To ignore the clear perception of basic emotions, Proudfoot adopts the connoisseur's subtlety. He glosses over the broad, simple, undifferentiated basic groups of emotions. He brushes aside the large, primary groups -- comparable to the most basic tastes like sweet and sour -- and concentrates only on the "subtle differentiation between the various forms of despair", or between "pride and joy, or annoyance and indignation". Pride and joy may share the same physical reaction; the two may be given different names because of their different causes rather than their different effects. Likewise annoyance and indignation may share their physical core, and we give them different names from our evaluations of their causes. For example, it may be that indignation is a type of annoyance -- the specific type of annoyance caused by the evaluation that something is morally objectionable. So indignation is not necessarily a different emotion as such. In this case, the more basic emotion -- annoyance -- has one basis, while the interpretation "this is indignation" is added when we evaluate the cause. I'd expect that the subtleties (like annoyance or indignation) may sometimes be a matter of interpretation: that subtlety depends on how we understand the cause. But the general fact remains that we were reacting with some form of annoyance. The Proudfoot quote seems to want to deny that there are real distinctions between different emotions by limiting the discussion to only the most minor of variations. But again, if we take a step back and see the larger differences -- such as joy versus rage -- we can see that the "subtle differences" miss the larger point. Back to our "taste" comparison, it would be like denying the tongue's role in taste, once the nose's role was also understood. After we understood just how important the nose's role is to our sense of taste, would we think the tongue's role is relatively worthless? But the nose cannot smell salt or sugar ... It would be a mistake to throw out either level of analysis, or to pit one against the other as if it must be the whole picture.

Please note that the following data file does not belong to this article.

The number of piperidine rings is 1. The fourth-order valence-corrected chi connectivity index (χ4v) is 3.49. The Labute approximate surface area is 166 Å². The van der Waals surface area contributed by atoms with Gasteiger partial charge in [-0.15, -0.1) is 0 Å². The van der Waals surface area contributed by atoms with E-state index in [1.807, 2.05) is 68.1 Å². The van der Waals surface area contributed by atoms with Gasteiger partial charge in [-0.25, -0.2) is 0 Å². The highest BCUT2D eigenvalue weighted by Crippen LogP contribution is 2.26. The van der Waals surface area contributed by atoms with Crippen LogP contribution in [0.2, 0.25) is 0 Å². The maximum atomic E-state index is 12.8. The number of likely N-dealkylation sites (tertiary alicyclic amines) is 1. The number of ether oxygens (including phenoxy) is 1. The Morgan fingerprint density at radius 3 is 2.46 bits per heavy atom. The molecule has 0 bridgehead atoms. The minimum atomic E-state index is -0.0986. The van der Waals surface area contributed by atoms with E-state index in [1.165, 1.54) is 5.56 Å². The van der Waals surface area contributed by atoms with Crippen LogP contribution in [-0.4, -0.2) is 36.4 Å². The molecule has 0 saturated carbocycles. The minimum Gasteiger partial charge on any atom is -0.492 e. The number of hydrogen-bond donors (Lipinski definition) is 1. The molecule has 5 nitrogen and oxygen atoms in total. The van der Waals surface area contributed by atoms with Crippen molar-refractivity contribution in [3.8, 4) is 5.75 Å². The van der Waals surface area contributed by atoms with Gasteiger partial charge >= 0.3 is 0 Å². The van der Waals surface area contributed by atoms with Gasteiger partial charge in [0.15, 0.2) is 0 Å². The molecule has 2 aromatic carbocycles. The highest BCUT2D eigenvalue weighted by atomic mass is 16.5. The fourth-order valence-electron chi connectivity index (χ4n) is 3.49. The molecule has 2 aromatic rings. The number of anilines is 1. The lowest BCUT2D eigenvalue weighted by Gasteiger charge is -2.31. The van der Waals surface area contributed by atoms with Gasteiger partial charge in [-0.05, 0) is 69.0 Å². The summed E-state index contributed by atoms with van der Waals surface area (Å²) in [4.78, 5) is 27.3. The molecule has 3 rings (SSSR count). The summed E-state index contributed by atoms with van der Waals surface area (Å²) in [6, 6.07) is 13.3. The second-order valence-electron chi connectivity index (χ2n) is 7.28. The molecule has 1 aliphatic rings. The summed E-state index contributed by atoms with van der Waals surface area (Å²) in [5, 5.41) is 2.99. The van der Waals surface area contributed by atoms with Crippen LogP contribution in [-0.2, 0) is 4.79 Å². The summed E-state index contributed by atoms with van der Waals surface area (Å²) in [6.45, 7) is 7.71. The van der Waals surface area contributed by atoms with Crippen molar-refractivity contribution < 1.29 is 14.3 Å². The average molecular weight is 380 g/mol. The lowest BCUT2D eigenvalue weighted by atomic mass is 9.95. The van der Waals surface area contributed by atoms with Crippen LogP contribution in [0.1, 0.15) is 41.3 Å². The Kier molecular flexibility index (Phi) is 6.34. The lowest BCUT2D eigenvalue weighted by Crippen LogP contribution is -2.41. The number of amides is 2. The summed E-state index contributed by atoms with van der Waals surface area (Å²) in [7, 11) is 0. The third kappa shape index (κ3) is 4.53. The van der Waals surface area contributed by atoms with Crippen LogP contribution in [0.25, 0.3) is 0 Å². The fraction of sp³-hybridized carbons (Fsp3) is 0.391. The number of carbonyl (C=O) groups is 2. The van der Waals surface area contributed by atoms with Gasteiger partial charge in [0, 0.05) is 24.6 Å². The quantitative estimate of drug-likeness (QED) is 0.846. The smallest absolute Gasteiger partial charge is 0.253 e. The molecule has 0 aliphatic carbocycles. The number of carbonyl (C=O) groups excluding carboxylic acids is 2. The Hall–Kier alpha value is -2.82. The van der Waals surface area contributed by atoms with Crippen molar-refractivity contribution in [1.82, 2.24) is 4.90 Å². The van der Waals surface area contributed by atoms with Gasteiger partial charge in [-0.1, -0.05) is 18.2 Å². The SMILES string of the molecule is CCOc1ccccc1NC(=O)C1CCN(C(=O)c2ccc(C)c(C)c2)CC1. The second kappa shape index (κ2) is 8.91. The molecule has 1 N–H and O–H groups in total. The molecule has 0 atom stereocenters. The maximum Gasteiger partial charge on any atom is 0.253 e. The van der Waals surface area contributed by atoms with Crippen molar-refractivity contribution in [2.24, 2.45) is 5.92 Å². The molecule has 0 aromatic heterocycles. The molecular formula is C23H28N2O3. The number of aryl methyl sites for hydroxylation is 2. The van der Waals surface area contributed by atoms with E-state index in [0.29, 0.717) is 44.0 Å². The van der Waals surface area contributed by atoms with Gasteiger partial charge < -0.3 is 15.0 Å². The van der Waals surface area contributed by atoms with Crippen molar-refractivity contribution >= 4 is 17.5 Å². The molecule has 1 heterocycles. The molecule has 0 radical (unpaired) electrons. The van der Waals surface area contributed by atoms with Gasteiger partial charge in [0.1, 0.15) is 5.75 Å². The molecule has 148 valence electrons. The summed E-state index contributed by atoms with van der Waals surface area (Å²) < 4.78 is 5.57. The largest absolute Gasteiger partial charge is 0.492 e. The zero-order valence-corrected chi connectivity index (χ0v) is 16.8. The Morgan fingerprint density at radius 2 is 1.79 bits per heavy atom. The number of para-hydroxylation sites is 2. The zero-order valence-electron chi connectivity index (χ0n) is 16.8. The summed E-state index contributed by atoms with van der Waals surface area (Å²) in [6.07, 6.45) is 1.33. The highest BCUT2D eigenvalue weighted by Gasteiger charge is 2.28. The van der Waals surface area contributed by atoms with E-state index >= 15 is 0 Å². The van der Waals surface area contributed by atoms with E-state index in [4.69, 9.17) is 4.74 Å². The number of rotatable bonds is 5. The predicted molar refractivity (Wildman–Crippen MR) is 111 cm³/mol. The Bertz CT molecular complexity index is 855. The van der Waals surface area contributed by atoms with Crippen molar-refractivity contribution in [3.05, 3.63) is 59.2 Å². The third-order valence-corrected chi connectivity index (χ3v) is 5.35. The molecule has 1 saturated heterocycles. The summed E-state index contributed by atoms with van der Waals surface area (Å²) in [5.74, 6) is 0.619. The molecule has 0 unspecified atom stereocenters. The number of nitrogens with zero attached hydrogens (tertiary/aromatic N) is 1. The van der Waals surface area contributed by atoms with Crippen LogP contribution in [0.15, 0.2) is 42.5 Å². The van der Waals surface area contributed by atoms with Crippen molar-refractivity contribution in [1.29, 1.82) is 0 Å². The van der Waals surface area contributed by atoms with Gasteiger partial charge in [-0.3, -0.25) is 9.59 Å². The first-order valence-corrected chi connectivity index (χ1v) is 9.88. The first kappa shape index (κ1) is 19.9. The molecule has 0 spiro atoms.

I'd expect that, if we classified emotions by their most basic components, we would find a handful of primary emotional states. "Pride" and "joy" would probably belong to the same family. (To experience "pride", do we start with the basic "joy" emotion, with traces of "satisfaction", resulting from an "accomplishment"?) After we identified the primary groups, we would find other differences -- probably other kinds of differences -- to make those fine distinctions. For those secondary, subtle distinctions, it would take the analysis of the whole emotional realm to trace the causes of the other differences.
In responding to Proudfoot, to some extent Hinman proposes a difference between the emotion of religious experience and other emotions. I would hold for the validity of emotions in general without making a special category for religious experience. What is called for is not the dismissal of emotion or experience, but a better evaluative understanding of them. I would hold for the reality and validity of experiences -- such as touching a hot stove -- that may cause emotions, even if our understanding of emotions is still not entirely precise. If we say, "you cannot distinguish the subtleties apart from your interpretation, therefore nothing remains but your interpretation", that doesn't actually seem to be the case. We risk using our cleverness to handicap our own understanding.